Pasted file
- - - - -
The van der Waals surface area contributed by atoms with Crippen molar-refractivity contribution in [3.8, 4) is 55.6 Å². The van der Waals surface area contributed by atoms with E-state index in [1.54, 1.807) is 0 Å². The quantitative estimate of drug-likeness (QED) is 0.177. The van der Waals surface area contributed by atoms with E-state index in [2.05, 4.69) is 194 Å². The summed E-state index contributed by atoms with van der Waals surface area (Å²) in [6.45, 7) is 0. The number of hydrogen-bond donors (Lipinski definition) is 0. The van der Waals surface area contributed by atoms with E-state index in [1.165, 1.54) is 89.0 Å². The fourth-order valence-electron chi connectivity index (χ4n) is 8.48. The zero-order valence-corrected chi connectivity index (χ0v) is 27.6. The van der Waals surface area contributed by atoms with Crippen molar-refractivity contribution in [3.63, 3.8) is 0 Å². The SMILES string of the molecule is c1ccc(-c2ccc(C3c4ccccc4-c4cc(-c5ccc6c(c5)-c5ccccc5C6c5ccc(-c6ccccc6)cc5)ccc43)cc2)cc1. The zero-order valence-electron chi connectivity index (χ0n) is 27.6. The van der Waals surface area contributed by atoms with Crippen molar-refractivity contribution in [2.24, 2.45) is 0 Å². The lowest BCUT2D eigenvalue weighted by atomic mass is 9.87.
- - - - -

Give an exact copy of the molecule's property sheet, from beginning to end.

The van der Waals surface area contributed by atoms with Crippen molar-refractivity contribution in [3.8, 4) is 55.6 Å². The van der Waals surface area contributed by atoms with E-state index in [1.54, 1.807) is 0 Å². The quantitative estimate of drug-likeness (QED) is 0.177. The van der Waals surface area contributed by atoms with E-state index in [2.05, 4.69) is 194 Å². The summed E-state index contributed by atoms with van der Waals surface area (Å²) in [6.45, 7) is 0. The number of hydrogen-bond donors (Lipinski definition) is 0. The van der Waals surface area contributed by atoms with E-state index in [1.165, 1.54) is 89.0 Å². The fourth-order valence-electron chi connectivity index (χ4n) is 8.48. The zero-order valence-corrected chi connectivity index (χ0v) is 27.6. The van der Waals surface area contributed by atoms with Crippen molar-refractivity contribution in [3.63, 3.8) is 0 Å². The SMILES string of the molecule is c1ccc(-c2ccc(C3c4ccccc4-c4cc(-c5ccc6c(c5)-c5ccccc5C6c5ccc(-c6ccccc6)cc5)ccc43)cc2)cc1. The zero-order valence-electron chi connectivity index (χ0n) is 27.6. The van der Waals surface area contributed by atoms with Crippen molar-refractivity contribution in [2.24, 2.45) is 0 Å². The lowest BCUT2D eigenvalue weighted by atomic mass is 9.87.